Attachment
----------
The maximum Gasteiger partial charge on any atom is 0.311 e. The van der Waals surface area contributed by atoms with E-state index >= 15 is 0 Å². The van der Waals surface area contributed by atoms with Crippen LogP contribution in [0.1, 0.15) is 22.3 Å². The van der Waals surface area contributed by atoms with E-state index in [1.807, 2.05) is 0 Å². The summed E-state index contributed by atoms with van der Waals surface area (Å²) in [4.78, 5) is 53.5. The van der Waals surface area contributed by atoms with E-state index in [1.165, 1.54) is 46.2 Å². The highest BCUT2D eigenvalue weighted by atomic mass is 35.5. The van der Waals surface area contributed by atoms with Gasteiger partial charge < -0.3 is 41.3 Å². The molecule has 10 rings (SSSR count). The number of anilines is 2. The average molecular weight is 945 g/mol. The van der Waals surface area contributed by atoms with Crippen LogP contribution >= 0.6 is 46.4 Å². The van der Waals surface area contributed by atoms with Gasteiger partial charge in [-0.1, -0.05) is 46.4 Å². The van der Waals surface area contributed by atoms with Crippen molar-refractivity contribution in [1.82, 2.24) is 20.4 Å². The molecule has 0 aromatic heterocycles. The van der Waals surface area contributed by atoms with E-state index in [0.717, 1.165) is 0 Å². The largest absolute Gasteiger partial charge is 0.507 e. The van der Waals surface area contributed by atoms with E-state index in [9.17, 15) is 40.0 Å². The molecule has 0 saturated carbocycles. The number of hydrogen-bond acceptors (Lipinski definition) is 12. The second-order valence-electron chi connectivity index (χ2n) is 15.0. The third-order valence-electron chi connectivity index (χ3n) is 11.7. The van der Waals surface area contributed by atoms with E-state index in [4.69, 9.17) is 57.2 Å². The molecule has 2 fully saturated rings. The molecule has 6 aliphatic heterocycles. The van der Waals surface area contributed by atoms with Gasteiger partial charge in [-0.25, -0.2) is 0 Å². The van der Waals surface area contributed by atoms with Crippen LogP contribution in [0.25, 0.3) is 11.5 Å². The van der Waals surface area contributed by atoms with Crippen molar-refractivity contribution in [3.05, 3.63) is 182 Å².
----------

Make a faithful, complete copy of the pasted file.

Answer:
The maximum Gasteiger partial charge on any atom is 0.311 e. The van der Waals surface area contributed by atoms with E-state index >= 15 is 0 Å². The van der Waals surface area contributed by atoms with Crippen LogP contribution in [0.1, 0.15) is 22.3 Å². The van der Waals surface area contributed by atoms with E-state index in [1.807, 2.05) is 0 Å². The summed E-state index contributed by atoms with van der Waals surface area (Å²) in [4.78, 5) is 53.5. The van der Waals surface area contributed by atoms with E-state index in [1.165, 1.54) is 46.2 Å². The highest BCUT2D eigenvalue weighted by atomic mass is 35.5. The van der Waals surface area contributed by atoms with Gasteiger partial charge < -0.3 is 41.3 Å². The molecule has 10 rings (SSSR count). The number of anilines is 2. The average molecular weight is 945 g/mol. The van der Waals surface area contributed by atoms with Crippen LogP contribution >= 0.6 is 46.4 Å². The van der Waals surface area contributed by atoms with Gasteiger partial charge in [-0.1, -0.05) is 46.4 Å². The van der Waals surface area contributed by atoms with Crippen molar-refractivity contribution in [1.82, 2.24) is 20.4 Å². The molecule has 0 aromatic heterocycles. The van der Waals surface area contributed by atoms with E-state index in [0.717, 1.165) is 0 Å². The largest absolute Gasteiger partial charge is 0.507 e. The van der Waals surface area contributed by atoms with E-state index in [9.17, 15) is 40.0 Å². The molecule has 0 saturated carbocycles. The number of hydrogen-bond acceptors (Lipinski definition) is 12. The second-order valence-electron chi connectivity index (χ2n) is 15.0. The third-order valence-electron chi connectivity index (χ3n) is 11.7. The van der Waals surface area contributed by atoms with E-state index in [4.69, 9.17) is 57.2 Å². The molecule has 2 fully saturated rings. The molecule has 6 aliphatic heterocycles. The van der Waals surface area contributed by atoms with Gasteiger partial charge in [-0.25, -0.2) is 0 Å². The van der Waals surface area contributed by atoms with Crippen LogP contribution in [0.25, 0.3) is 11.5 Å². The van der Waals surface area contributed by atoms with Crippen molar-refractivity contribution in [3.05, 3.63) is 182 Å².